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>> now, any minute now, we're expecting the results from germany's ifo institute. january business climate index survey is expected to rise to a reading of 103 from 102.4 in december. this, of course, follows an increase in expectations in the dew survey earlier this week. we've seen an increase in the pmi surveys for germany over the last couple of months. as the german economy particularly looking to climb out of its contraction in the fourth quarter, we're waiting on the ifo senior va to tell us whether sentiment broadly speaking is picking up in line with that development. now here we're getting the survey. it would thou be ifo expectations index, this on reuters. it's higher than expected, 100.5 versus 99. the overall index looks like it came in at 104.2 versus the consensus of 103. so stronger than expected.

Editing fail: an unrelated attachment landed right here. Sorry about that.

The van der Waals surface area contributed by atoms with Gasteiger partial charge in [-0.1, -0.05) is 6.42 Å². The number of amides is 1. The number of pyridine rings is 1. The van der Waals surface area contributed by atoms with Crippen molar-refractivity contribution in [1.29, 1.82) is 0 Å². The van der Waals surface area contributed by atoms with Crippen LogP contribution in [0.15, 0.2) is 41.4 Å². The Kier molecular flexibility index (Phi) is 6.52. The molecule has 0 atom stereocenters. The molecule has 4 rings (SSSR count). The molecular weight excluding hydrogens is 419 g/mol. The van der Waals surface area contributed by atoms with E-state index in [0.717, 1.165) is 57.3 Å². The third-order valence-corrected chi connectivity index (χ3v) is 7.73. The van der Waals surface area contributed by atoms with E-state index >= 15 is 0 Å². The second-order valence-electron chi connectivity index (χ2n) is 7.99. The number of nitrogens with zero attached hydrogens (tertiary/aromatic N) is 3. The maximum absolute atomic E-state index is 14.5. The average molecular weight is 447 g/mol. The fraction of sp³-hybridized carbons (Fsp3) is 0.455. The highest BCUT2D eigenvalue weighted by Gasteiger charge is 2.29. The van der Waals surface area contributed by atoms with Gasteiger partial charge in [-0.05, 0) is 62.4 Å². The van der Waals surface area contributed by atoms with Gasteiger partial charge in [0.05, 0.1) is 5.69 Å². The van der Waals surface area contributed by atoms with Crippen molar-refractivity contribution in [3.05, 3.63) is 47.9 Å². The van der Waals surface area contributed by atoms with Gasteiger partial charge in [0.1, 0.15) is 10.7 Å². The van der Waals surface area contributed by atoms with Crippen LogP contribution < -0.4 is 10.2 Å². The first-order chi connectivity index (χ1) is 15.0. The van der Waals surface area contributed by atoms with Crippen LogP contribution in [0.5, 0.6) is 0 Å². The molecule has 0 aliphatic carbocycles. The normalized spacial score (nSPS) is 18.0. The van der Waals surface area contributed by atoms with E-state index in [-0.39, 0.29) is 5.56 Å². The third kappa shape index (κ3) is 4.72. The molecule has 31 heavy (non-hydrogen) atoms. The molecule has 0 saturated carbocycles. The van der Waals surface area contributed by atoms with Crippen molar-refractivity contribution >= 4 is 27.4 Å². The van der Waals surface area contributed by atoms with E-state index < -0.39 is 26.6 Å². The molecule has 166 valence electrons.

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it rose in january, current conditions 108 versus the expectations of 107. euro/dollar is about 1% higher on the back of that news. the ifo institute, current conditions, 108. headline index, 104.2 versus 103. ross, what do you make of it? >> well, you can see what's going on with the euro there, 134. let's get more from finland. good to see you, alex. thanks indeed for joining us. the defense here that we're no longer in crisis fighting mode, the question as we look at data in germany, the question is whether we've made a fundamental turn, a fundamental change and whether things are temporary. >> i certainly hope we've made a fundamental turn. if this crisis is 100 steps, i'd say we are about 60 steps down